Since the proposed clause is illegal and void under bankruptcy law, it can never be given any enforcement in either state or federal court. As such, the only possible purpose of the proposed clause is to make the parties think that property division in a divorce is non-dischargeable under bankruptcy law. In other words, the purpose is to mislead the parties into an incorrect understanding of the law. This is a violation of the ethical rules that lawyers follow.

The Rules of Professional Conduct for Lawyers prohibit lawyers from engaging in conduct involving dishonesty, fraud, deceit or misrepresentation or conduct that is prejudicial to the administration of justice. The proposed clause would mislead parties into thinking that they can file litigation in bankruptcy court and prevent the discharge in bankruptcy of property division obligations. Such a misleading action is conduct that involves misrepresentation. Since it encourages frivolous litigation it is also prejudicial to the administration of justice.

Drafting a separation agreement is a complicated process. People getting divorced should consult an lawyer experienced in family law before signing a separation agreement.









Friday, December 23, 2016

Prenuptial Agreements Should Address All Terminating Events For A Marriage

 Every marriage will come to an end.   Some terminate by divorce and others terminate by death.   Eventually every marriage will end.  

Most people who want Prenuptial Agreements  (also called premarital agreements or prenups) want the agreement for protection in the event of a divorce.   However, a recent case in Massachusetts explained that a well drafted agreement should also address termination by death.  

In the case of Stacy v Stacy the husband and wife had a Prenuptial agreement that had the following language:  "a final and complete settlement of all matters relating to the interest and obligations of each [party] with respect to all future property matters, including but not limited to alimony, support, maintenance, property assignment, and the rights of the parties under G. L. c. 208, § 34, as amended, in the event of a divorce."  Apparently the agreement was silent on what was to happen if a spouse died.   

The husband died and the personal representative of his estate sued his widow over ownership of personal property.  The Appeals Court held that the language of the agreement did not exclude applicability to other events such as death.  This meant that the personal representative and the widow had to try a case to figure out how to interpret the agreement.  Most people who draft prenuptial agreements do so to avoid litigation.  This agreement failed to do so.

A properly drafted prenuptial agreement should specifically address termination of the marriage by both marriage and death.  If the parties don't want to include events other than divorce then the agreement should state so in clear language.   In the Stacy case they could have included a sentence to the effect of "in the event this marriage terminates by death this agreement shall have no effect and shall not decrease the rights of the surviving spouse."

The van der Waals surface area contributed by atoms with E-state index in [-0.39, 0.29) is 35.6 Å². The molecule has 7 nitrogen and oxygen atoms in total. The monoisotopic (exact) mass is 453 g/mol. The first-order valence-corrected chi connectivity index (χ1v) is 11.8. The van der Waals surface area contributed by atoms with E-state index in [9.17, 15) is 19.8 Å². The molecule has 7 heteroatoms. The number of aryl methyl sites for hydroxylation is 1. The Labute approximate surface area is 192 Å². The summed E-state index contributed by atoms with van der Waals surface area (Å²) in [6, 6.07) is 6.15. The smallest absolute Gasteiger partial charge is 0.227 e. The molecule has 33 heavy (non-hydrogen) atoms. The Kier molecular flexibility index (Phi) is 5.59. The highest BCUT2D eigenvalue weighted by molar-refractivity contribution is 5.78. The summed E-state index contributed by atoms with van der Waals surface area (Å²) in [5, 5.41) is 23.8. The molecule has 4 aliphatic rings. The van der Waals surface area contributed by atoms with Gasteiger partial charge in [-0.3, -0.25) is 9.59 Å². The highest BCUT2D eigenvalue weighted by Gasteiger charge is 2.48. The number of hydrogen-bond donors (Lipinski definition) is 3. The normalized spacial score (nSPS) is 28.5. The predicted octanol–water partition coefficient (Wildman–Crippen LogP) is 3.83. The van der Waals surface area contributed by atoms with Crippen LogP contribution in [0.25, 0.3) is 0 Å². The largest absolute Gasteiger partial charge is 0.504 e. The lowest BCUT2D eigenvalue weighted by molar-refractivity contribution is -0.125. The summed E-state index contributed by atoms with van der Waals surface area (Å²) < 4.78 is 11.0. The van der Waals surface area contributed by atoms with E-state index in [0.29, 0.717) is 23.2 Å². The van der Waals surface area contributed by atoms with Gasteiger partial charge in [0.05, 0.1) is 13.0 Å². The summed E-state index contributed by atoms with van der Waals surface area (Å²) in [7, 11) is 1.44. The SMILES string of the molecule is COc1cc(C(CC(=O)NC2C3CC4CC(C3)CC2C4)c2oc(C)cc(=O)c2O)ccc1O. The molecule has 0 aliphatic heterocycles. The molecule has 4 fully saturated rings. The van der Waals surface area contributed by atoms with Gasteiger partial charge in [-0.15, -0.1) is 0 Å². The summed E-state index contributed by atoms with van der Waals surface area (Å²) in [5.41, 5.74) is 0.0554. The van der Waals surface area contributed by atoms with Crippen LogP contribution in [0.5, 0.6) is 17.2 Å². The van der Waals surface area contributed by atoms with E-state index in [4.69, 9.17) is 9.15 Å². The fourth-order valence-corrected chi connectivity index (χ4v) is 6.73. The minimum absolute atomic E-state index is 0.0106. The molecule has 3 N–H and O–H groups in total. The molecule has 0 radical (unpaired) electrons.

If you are considering a prenuptial agreement you should consult an experienced family law attorney to draft an agreement that includes provisions for termination by death and by divorce.

Sunday, November 27, 2016

Massachusetts new alimony law – Durational limits and prior divorce judgments

In 2012 Massachusetts divorce law changed by implementation of an Alimony Reform Act. A recent case, George v. George, interpreted and explained a portion of the law known as durational limits.

Under prior law, alimony was awarded for life or until a material change of circumstances occurred. It made no difference if the parties were married for one year or thirty. An award of alimony did not have a termination date. The new law imposed durational limits for divorces less than twenty years in length. The longer the marriage, the longer the period of alimony. The George case addressed the issue of applying the durational limits to alimony awards that occurred prior to 2012.

Earlier cases had held that modification should be denied if the recipient spouse testified that property rights were given up in exchange for alimony. This argument is mostly rejected for marriages less than 20 years in length. The Court said that every person who receives alimony will make this argument. The legislature, by implementing durational limits, indicated a clear intent to impose time limits for prior alimony judgments. If prove of a deal exchanging property for alimony can be made by language in the agreement or other contemporaneous documents then the court can consider extending alimony beyond the durational limits. However, in the absence of such written evidence from the time of the alimony judgment, durational limits will require termination of alimony for previously granted alimony judgments.